It may be easy to understand how even in the forward-thinking France of the late 1960s such a film might not find a willing distributor, but it’s nonetheless a revelation to watch A Woman Kills today. It’s a film that follows in the tradition of Psycho, provides an anarchic alternative to Hollywood fare of the day, and explores what it means to be human through a surprising and genre-disrupting narrative.
Luna Park Films first exhibited the film at the Cinémathèque de Lausanne in 2014, but Radiance Films’ Blu-ray edition is the film’s first release on physical media and the first opportunity for most audiences to view the film. With the original uncompressed mono PCM audio soundtrack, the re-edited 2K HD restoration of the film from its original 16mm print yields an image that is sharp, with noticeable film grain visible, and detailed. There are visible wear artifacts in the latter third of the film, but much of what remains appears pristine.
Aside from the HD restoration of the film, Radiance Films’ Blu-ray includes several newly-produced and archival bonus features.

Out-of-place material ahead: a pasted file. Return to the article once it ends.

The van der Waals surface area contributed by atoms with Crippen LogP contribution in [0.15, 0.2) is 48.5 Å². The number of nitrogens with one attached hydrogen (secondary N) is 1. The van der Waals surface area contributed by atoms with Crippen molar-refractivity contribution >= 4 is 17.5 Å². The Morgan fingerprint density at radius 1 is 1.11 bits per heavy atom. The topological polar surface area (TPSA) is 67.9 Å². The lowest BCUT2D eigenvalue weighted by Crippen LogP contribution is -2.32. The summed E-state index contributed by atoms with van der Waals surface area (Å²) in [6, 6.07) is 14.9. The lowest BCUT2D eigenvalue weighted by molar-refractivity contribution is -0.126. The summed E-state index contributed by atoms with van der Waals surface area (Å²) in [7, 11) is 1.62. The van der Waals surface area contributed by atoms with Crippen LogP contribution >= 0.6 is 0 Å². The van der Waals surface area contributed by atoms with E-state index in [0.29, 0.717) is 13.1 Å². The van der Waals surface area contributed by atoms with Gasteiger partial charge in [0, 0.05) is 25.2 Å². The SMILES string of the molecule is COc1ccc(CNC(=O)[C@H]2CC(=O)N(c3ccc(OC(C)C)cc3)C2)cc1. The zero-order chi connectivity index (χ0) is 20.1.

Audio commentary by critics Kat Ellinger and Virginie Sélavy
Ellinger, editor in chief of Diabolique Magazine and cohost of their Daughters of Darkness and Hell’s Belles podcasts, and Sélavy, founder and editor-at-large of Electric Sheep, the online magazine for transgressive cinema, engage in an informal and freewheeling discussion of the film’s historical context, generic tropes, and stylistic maneuvers. The two begin with a discussion of A Woman Kills‘ genre affiliations, especially helpful in that the film largely defies genre expectations while exploiting the tropes of the erotic thriller and police procedural. Theirs is an engaging and enlightening exchange throughout, highly recommended for a more thorough understanding of the film.